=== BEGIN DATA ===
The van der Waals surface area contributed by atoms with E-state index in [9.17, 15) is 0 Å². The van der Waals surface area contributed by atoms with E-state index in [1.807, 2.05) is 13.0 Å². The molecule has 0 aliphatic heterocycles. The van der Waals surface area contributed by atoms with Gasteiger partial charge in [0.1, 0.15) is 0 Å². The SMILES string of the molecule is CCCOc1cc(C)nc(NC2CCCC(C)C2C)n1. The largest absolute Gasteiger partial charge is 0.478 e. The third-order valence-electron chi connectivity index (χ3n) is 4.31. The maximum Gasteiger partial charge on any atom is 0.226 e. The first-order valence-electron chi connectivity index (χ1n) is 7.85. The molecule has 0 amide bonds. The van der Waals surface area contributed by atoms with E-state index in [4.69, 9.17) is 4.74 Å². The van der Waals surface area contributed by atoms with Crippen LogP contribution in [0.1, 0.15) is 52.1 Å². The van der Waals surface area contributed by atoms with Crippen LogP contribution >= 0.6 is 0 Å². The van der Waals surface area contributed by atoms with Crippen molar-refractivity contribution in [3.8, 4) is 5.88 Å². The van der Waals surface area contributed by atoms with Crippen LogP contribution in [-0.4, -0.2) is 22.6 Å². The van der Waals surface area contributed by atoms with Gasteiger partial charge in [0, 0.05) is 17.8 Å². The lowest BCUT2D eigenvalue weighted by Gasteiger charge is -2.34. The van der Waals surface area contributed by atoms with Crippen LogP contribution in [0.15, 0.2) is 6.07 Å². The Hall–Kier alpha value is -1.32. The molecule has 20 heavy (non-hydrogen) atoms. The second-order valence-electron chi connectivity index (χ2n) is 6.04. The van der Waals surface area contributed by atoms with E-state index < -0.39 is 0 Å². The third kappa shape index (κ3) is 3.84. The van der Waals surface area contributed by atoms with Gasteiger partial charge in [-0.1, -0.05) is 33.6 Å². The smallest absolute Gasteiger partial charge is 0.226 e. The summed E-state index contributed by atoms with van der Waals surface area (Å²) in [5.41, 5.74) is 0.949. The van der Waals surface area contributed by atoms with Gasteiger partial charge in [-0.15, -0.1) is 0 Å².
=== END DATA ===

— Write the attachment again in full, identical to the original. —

The van der Waals surface area contributed by atoms with E-state index in [9.17, 15) is 0 Å². The van der Waals surface area contributed by atoms with E-state index in [1.807, 2.05) is 13.0 Å². The molecule has 0 aliphatic heterocycles. The van der Waals surface area contributed by atoms with Gasteiger partial charge in [0.1, 0.15) is 0 Å². The SMILES string of the molecule is CCCOc1cc(C)nc(NC2CCCC(C)C2C)n1. The largest absolute Gasteiger partial charge is 0.478 e. The third-order valence-electron chi connectivity index (χ3n) is 4.31. The maximum Gasteiger partial charge on any atom is 0.226 e. The first-order valence-electron chi connectivity index (χ1n) is 7.85. The molecule has 0 amide bonds. The van der Waals surface area contributed by atoms with E-state index in [4.69, 9.17) is 4.74 Å². The van der Waals surface area contributed by atoms with Crippen LogP contribution in [0.1, 0.15) is 52.1 Å². The van der Waals surface area contributed by atoms with Crippen LogP contribution >= 0.6 is 0 Å². The van der Waals surface area contributed by atoms with Crippen molar-refractivity contribution in [3.8, 4) is 5.88 Å². The van der Waals surface area contributed by atoms with Crippen LogP contribution in [-0.4, -0.2) is 22.6 Å². The van der Waals surface area contributed by atoms with Gasteiger partial charge in [0, 0.05) is 17.8 Å². The lowest BCUT2D eigenvalue weighted by Gasteiger charge is -2.34. The van der Waals surface area contributed by atoms with Crippen LogP contribution in [0.15, 0.2) is 6.07 Å². The Hall–Kier alpha value is -1.32. The molecule has 20 heavy (non-hydrogen) atoms. The second-order valence-electron chi connectivity index (χ2n) is 6.04. The van der Waals surface area contributed by atoms with E-state index < -0.39 is 0 Å². The third kappa shape index (κ3) is 3.84. The van der Waals surface area contributed by atoms with Gasteiger partial charge in [-0.1, -0.05) is 33.6 Å². The smallest absolute Gasteiger partial charge is 0.226 e. The summed E-state index contributed by atoms with van der Waals surface area (Å²) in [5.41, 5.74) is 0.949. The van der Waals surface area contributed by atoms with Gasteiger partial charge in [-0.15, -0.1) is 0 Å².